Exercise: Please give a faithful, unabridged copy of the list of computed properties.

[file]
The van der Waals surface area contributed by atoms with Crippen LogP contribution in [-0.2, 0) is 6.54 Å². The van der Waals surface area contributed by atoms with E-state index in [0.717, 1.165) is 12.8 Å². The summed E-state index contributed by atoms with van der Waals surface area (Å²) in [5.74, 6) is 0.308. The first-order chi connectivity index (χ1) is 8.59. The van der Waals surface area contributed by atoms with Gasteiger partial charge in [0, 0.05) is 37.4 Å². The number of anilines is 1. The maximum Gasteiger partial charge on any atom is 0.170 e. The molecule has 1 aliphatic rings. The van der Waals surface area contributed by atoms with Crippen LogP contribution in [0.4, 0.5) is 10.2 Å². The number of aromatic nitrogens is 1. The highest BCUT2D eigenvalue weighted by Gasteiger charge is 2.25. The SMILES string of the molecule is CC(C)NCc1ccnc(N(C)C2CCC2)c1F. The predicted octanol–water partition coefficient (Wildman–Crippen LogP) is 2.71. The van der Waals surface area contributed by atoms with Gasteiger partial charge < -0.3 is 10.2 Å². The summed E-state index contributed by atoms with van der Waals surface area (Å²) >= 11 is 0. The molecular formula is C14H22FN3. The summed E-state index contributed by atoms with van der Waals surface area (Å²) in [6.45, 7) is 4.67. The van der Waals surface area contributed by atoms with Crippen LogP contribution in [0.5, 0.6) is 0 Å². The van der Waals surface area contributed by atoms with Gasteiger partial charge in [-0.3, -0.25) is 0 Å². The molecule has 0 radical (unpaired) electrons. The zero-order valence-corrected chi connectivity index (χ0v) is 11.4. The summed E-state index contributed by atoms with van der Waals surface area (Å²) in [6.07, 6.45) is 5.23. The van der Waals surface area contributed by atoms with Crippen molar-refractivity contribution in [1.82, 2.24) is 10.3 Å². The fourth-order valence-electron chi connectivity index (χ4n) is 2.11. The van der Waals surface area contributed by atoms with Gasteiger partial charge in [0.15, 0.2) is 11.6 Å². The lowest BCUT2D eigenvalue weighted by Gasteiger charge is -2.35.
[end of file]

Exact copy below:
The van der Waals surface area contributed by atoms with Crippen LogP contribution in [-0.2, 0) is 6.54 Å². The van der Waals surface area contributed by atoms with E-state index in [0.717, 1.165) is 12.8 Å². The summed E-state index contributed by atoms with van der Waals surface area (Å²) in [5.74, 6) is 0.308. The first-order chi connectivity index (χ1) is 8.59. The van der Waals surface area contributed by atoms with Gasteiger partial charge in [0, 0.05) is 37.4 Å². The number of anilines is 1. The maximum Gasteiger partial charge on any atom is 0.170 e. The molecule has 1 aliphatic rings. The van der Waals surface area contributed by atoms with Crippen LogP contribution in [0.4, 0.5) is 10.2 Å². The number of aromatic nitrogens is 1. The highest BCUT2D eigenvalue weighted by Gasteiger charge is 2.25. The SMILES string of the molecule is CC(C)NCc1ccnc(N(C)C2CCC2)c1F. The predicted octanol–water partition coefficient (Wildman–Crippen LogP) is 2.71. The van der Waals surface area contributed by atoms with Gasteiger partial charge < -0.3 is 10.2 Å². The summed E-state index contributed by atoms with van der Waals surface area (Å²) >= 11 is 0. The molecular formula is C14H22FN3. The summed E-state index contributed by atoms with van der Waals surface area (Å²) in [6.45, 7) is 4.67. The van der Waals surface area contributed by atoms with Crippen LogP contribution in [0.5, 0.6) is 0 Å². The van der Waals surface area contributed by atoms with Gasteiger partial charge in [-0.3, -0.25) is 0 Å². The molecule has 0 radical (unpaired) electrons. The zero-order valence-corrected chi connectivity index (χ0v) is 11.4. The summed E-state index contributed by atoms with van der Waals surface area (Å²) in [6.07, 6.45) is 5.23. The van der Waals surface area contributed by atoms with Crippen molar-refractivity contribution in [1.82, 2.24) is 10.3 Å². The fourth-order valence-electron chi connectivity index (χ4n) is 2.11. The van der Waals surface area contributed by atoms with Gasteiger partial charge in [0.15, 0.2) is 11.6 Å². The lowest BCUT2D eigenvalue weighted by Gasteiger charge is -2.35.